• Bex1;
  • axon injury;
  • regeneration

J. Neurochem. (2010) 115, 910–920.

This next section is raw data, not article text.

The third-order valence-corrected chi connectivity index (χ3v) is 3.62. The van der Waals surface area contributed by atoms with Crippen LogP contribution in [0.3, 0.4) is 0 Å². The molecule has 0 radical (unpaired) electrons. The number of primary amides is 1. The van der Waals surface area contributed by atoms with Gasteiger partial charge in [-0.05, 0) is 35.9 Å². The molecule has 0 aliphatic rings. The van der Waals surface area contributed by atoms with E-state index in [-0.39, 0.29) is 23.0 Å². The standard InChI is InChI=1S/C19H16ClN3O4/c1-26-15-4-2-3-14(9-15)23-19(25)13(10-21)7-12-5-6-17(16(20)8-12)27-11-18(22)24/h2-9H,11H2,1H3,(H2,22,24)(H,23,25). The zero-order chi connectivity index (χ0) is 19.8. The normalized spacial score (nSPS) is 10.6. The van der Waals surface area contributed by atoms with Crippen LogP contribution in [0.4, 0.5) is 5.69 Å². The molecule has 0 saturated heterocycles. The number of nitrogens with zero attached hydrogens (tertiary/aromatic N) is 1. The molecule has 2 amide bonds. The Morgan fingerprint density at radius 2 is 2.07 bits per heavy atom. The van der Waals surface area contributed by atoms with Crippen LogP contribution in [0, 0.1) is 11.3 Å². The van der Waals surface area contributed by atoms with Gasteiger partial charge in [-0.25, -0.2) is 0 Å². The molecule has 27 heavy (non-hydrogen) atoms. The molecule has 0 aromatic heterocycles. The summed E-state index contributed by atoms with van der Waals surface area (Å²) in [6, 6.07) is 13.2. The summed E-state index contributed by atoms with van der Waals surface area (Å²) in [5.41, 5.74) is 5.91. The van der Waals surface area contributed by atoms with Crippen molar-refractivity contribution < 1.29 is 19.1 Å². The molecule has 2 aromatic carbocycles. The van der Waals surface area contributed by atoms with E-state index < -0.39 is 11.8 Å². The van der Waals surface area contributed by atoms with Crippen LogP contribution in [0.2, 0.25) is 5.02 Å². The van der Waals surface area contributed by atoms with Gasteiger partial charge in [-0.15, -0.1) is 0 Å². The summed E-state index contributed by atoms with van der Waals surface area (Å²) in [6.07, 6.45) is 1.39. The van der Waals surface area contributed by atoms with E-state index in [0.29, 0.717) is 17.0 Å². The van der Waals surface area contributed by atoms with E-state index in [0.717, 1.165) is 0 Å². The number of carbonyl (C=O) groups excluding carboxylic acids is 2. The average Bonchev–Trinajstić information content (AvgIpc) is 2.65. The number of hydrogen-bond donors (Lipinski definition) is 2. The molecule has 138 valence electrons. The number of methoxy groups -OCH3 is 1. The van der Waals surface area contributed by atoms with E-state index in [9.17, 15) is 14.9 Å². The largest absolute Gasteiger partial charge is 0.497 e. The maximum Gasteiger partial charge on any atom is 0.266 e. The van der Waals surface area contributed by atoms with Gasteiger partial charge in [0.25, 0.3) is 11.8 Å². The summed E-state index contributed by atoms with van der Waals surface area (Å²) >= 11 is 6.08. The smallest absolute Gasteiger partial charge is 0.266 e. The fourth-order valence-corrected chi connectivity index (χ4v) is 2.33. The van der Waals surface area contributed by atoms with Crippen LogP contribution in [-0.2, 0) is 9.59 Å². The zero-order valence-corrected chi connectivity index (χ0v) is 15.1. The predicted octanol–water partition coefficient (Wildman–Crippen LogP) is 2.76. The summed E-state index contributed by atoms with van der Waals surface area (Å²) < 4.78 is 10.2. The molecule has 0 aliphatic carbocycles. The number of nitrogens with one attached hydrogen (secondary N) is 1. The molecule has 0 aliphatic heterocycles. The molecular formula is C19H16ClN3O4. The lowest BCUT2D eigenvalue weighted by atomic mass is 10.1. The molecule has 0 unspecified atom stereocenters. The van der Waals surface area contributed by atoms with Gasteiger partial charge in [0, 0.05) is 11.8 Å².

Successful axonal regeneration is a complex process determined by both axonal environment and endogenous neural capability of the regenerating axons in the central and the peripheral nervous systems. Numerous external inhibitory factors inhibit axonal regeneration after injury. In response, neurons express various regeneration-associated genes to overcome this inhibition and increase the intrinsic growth capacity. In the present study, we show that the brain-expressed X-linked (Bex1) protein was over-expressed as a result of peripheral axonal damage. Bex1 antagonized the axon outgrowth inhibitory effect of myelin-associated glycoprotein. The involvement of Bex1 in axon regeneration was further confirmed in vivo. We have demonstrated that Bex1 knock-out mice showed lower capability for regeneration after peripheral nerve injury than wild-type animals. Wild-type mice could recover from sciatic nerve injury much faster than Bex1 knock-out mice. Our findings suggest that Bex1 could be considered as regeneration-associated gene.